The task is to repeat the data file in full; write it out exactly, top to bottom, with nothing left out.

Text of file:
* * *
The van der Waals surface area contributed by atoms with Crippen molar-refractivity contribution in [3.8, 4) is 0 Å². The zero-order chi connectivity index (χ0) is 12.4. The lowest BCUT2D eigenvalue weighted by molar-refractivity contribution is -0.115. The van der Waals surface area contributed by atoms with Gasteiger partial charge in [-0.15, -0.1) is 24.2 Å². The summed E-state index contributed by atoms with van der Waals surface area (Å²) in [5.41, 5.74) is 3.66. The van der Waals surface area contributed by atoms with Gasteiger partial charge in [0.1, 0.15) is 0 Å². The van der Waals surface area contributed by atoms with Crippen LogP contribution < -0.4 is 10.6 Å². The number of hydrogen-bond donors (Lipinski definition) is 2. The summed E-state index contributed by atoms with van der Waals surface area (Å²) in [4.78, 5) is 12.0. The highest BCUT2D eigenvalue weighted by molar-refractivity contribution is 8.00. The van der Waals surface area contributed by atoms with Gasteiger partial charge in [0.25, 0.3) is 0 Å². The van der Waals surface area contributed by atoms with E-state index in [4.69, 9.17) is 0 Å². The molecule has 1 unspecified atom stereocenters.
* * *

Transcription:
The van der Waals surface area contributed by atoms with Crippen molar-refractivity contribution in [3.8, 4) is 0 Å². The zero-order chi connectivity index (χ0) is 12.4. The lowest BCUT2D eigenvalue weighted by molar-refractivity contribution is -0.115. The van der Waals surface area contributed by atoms with Gasteiger partial charge in [-0.15, -0.1) is 24.2 Å². The summed E-state index contributed by atoms with van der Waals surface area (Å²) in [5.41, 5.74) is 3.66. The van der Waals surface area contributed by atoms with Gasteiger partial charge in [0.1, 0.15) is 0 Å². The van der Waals surface area contributed by atoms with Crippen LogP contribution < -0.4 is 10.6 Å². The number of hydrogen-bond donors (Lipinski definition) is 2. The summed E-state index contributed by atoms with van der Waals surface area (Å²) in [4.78, 5) is 12.0. The highest BCUT2D eigenvalue weighted by molar-refractivity contribution is 8.00. The van der Waals surface area contributed by atoms with Gasteiger partial charge in [0.25, 0.3) is 0 Å². The van der Waals surface area contributed by atoms with E-state index in [4.69, 9.17) is 0 Å². The molecule has 1 unspecified atom stereocenters.